It is towards this challenge that the international group termed Biocassava Plus has been put together, with the aims to (a) increase by six-fold the content and bioavailability of zinc and iron, (b) increase four-fold its proteins content, (c) increase by ten-fold the vitamin A and E content, (d) develop virus-resistant varieties of cassava, (e) delay the post- harvest deterioration of cassava tubers, and (f) decrease by ten-fold its cyanogens content.

Item (f) above is particularly important. Raw cassava contains two types of compounds which generate the mortal poison HCN upon decomposition. The indigenous people of Brazil and Africa have found ways to remove the poison.

Peeling the roots, soaking them in water for a couple of days, then drying and cooking solves much of the problem. (Is this not eerily reminiscent of the paralysis caused by eating kesari dal ( lathyrus sativus); fortunately for us, IARI scientists have found ways to make toxin-free varieties of its plants).

Tapioca, which is processed from cassava in a similar way, is also safe.

Biocassava Plus is an international collaborative endeavour, with team members from the National Root Crop Institute of Nigeria, Kenya Agricultural Institute, and the Danforth Plant Science Center at St Louis, MO, USA. The team has been able to make some exciting advances; one of them is to increase the levels of an enzyme in cassava roots which increases the amounts of protein and free amino acids while reducing residual cyanogen levels ( Narayanan et al., PLoS One 6, e21996, 2011) and the other is to use miRNA technology to increase the resistance of the plant to attack by the viruses ( Patil et al, Mol Plant Pathol 12, 31-41, 2011).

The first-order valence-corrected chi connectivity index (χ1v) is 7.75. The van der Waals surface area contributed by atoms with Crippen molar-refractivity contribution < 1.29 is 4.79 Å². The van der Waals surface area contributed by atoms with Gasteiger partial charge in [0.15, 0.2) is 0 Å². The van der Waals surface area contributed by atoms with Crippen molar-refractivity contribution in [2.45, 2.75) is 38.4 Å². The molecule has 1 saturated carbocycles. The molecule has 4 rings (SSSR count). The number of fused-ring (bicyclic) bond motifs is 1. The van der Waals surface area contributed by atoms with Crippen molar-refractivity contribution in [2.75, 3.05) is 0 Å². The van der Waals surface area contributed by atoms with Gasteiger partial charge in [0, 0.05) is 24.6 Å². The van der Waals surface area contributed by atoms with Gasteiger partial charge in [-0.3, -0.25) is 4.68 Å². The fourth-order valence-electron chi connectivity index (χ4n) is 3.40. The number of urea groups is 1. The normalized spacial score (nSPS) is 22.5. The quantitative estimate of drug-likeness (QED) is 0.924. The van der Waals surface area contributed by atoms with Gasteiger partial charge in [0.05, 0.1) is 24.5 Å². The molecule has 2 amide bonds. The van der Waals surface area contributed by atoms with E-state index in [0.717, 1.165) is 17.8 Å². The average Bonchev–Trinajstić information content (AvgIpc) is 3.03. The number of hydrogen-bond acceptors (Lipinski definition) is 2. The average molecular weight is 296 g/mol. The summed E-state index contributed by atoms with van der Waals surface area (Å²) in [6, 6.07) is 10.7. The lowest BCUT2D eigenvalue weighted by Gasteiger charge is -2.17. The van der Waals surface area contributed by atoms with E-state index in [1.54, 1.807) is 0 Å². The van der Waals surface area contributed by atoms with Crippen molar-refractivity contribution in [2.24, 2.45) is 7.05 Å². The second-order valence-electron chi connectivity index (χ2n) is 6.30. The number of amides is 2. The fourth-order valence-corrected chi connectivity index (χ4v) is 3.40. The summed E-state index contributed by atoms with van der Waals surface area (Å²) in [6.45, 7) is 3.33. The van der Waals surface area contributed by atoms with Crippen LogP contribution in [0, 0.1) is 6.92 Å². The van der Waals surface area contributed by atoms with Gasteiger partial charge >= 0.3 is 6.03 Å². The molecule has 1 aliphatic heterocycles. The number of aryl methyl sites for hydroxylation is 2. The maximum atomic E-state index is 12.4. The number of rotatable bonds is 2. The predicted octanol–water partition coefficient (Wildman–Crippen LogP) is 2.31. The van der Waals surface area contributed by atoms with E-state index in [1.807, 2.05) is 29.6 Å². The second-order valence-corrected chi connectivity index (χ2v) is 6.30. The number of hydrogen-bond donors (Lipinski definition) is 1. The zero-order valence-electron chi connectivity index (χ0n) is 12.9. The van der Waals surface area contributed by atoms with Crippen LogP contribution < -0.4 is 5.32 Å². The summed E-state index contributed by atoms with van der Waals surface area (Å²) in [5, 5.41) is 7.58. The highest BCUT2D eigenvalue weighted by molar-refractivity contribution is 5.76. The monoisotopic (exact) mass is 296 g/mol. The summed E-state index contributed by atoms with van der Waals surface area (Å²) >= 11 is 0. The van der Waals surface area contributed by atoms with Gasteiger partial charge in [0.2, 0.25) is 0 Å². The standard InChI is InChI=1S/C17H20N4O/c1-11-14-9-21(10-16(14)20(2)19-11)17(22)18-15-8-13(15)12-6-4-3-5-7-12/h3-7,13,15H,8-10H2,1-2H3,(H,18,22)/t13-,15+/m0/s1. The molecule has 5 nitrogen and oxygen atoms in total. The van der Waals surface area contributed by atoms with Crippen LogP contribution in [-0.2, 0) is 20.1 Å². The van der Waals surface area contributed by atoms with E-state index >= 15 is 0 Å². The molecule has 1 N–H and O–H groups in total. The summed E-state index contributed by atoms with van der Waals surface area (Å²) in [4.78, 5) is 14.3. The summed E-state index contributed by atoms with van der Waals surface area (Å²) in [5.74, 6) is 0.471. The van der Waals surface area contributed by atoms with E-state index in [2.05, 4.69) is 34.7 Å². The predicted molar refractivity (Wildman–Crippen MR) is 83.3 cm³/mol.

These are two fine examples of the use of the latest arsenals of molecular biology in the service of the poor.

For a composite review of the advances made in the field, please see Sayre et al, The BioCassava plus program: biofortification of cassava for sub-Saharan Africa. Annu Rev Plant Biology 62, 251-72, 2011.

Such advances in plant sciences cannot be done by selective breeding or grafting alone.

We need to use the latest methods of biotechnology — be it introducing new genes, knocking out existing genes, adding material to the soil (biofortification), or other such methods.

Tests in the lab and in the field, followed by safety studies are essential before releasing it to the world. Biocassava Plus has decided to do all these and expects to release its products only by 2017.

And we hope these will be freely available to all, and not be owned by monopolies, since half the controversy today about biotechnologically developed materials is about ownership and monopoly.

The Gates Foundation is supporting the activities of Biocassava Plus — an example of the commitment of the world's richest to help serve the world's poorest.

One therefore expects that it will ensure that Cassava 2.0 will be freely available to all.

dbala@lvpei.org

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Printable version | Jan 20, 2021 3:00:11 AM | https://www.thehindu.com/sci-tech/agriculture/improving-cassava-the-bread-of-the-tropics/article2851160.ece